Publisher: Macmillan Children’s Books
Release Date: 22nd October 2015
Edition: UK proof, review copy
Lo-Melkhin killed three hundred girls before he came to her village, looking for a wife. When she sees the dust could on the horizon, she knows he has arrived. She knows he will want the loveliest girl: her sister. She vows she will not let her be the next one.
And so she is taken in her sister’s place, and she believes death will soon follow. Lo-Melkhin’s court is a dangerous palace filled with pretty things: intricate statues with wretched eyes, exquisite threads to weave the most beautiful garments. She sees everything as if for the last time. But the first sun sets and rises, and she is not dead. Night after night, Lo-Melkhin comes to her and listens to the stories she tells, and day after day she is awoken by the sunrise. Exploring the palace, she begins to unlock years of fear that have tormented and silenced a kingdom. Lo-Malkhin was not always a cruel ruler. Something went wrong.
For away, in their village, her sister is mourning. Through her pain, she calls upon the desert winds, conjuring a subtle unseen magic, and something besides death stirs the air.
Back at the palace, the words she speaks to Lo-Malkhin every night are given a strange life of their own. Little things, at first: a dress from home, a vision of her sister. With each tale she spins, her power grows. Soon she dreams of bigger, more terrible magic: power enough to save a king, if she can put an end to the rule of a monster.
Ever since I first heard about A Thousand Nights, I’ve been coveting it. And then the lovelies over at Macmillan released how beautiful the finished hardcover would look and sent out equally beautiful proofs and I was beyond sold.
A Thousand Nights is a re-telling of One Thousand and One Nights, or Arabian Nights. I’ve actually never read the original (which is something I’ll be rectifying now), though I did know the basic premise of the story. From what I can tell, Johnston’s retelling is pretty faithful to the primary text. It’s an old Arabic tale of a horrible king who takes a new wife each night following the death of the previous one, until one woman uses her incredible storytelling skills to keep her new husband wanting the next and keeping her alive. Johnston weaves stories within stories throughout the novel in the most enchanting way. The stories of the desert and the customs and traditions as well as the daily life of her people and family were magical and completely fascinating.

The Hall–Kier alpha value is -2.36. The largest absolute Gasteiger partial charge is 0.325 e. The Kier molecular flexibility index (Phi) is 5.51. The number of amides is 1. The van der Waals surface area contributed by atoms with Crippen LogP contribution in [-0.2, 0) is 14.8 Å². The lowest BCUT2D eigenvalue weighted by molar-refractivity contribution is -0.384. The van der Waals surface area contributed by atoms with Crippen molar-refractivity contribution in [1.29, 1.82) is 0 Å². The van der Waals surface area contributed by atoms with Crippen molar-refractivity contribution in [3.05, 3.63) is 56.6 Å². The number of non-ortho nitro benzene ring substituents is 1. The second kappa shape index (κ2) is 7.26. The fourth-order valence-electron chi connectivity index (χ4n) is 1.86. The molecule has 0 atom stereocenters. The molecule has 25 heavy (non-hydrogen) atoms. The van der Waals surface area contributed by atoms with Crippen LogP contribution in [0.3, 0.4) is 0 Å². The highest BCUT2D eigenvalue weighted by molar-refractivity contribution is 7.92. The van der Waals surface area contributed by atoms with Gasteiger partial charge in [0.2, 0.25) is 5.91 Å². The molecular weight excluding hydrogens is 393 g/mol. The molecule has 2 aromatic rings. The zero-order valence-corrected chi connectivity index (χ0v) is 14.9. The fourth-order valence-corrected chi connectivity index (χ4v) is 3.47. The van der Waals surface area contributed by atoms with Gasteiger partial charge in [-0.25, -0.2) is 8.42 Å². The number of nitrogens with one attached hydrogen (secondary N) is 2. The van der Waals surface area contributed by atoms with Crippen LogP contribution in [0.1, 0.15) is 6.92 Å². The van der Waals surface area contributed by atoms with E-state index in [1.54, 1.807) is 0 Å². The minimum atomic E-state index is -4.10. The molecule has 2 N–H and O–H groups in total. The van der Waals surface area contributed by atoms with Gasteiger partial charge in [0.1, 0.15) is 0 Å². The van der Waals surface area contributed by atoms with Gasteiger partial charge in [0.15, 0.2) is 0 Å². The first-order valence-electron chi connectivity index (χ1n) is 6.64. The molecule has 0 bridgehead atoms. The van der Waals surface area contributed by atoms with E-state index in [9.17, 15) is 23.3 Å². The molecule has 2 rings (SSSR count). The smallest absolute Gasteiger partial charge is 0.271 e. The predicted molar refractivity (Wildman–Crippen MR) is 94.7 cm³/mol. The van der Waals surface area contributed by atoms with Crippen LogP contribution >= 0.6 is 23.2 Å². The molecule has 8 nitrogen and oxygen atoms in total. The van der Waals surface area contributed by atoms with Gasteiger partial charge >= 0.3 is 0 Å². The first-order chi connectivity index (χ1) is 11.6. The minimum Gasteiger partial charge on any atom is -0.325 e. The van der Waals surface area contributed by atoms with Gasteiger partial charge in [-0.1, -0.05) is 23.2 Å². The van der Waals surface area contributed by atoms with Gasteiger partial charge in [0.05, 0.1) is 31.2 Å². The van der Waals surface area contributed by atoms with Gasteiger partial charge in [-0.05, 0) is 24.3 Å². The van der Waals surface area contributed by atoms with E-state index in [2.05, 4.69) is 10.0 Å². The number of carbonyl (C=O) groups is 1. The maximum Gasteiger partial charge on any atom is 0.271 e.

Through Lo-Mellkhiin’s wife’s stories, she was able to protect herself by weaving a certain protective magic. I have to admit that even by the end of the book I still wasn’t quite sure how it worked and what it was. I don’t know if I just missed something, or if it was meant to be unexplained as I imagine it would be if it happened in real life! But it did niggle at me a little. I did love the way it allowed her influence and to connect with her sister left behind in the desert and how it grew and changed the longer she spent with Lo-Melkhiin. It was definitely something I'd never come across before and I’m now even more eager to read Renee Adhieh’s The Wrath and the Dawn, which is also a retelling of One Thousand and One Nights, to see how she has approached the story.
Considering that the heroine of the story is Lo-Melkhiin’s wife it bothered me that she was never given a name, and neither was any other character apart from the king. I’m sure there was a thematic or author-y reason for this, but I think it could have been taken in an amazing feminist direction and wasn’t. Even in the original story, the heroine has a name, Scheherazade, and according to Wikipedia, it was reputed to have been written in the Middle Ages, the Islamic Golden Age, in a country that has a history of diminishing women to nothing… I think Johnston could really have made a feminist punch with A Thousand Nights.
A Thousand Nights is a magical, beautifully written debut about the power of stories and the love between sisters. I'm very much looking forward to seeing what EK Johnston delivers next.
Thanks to Macmillan for the review copy.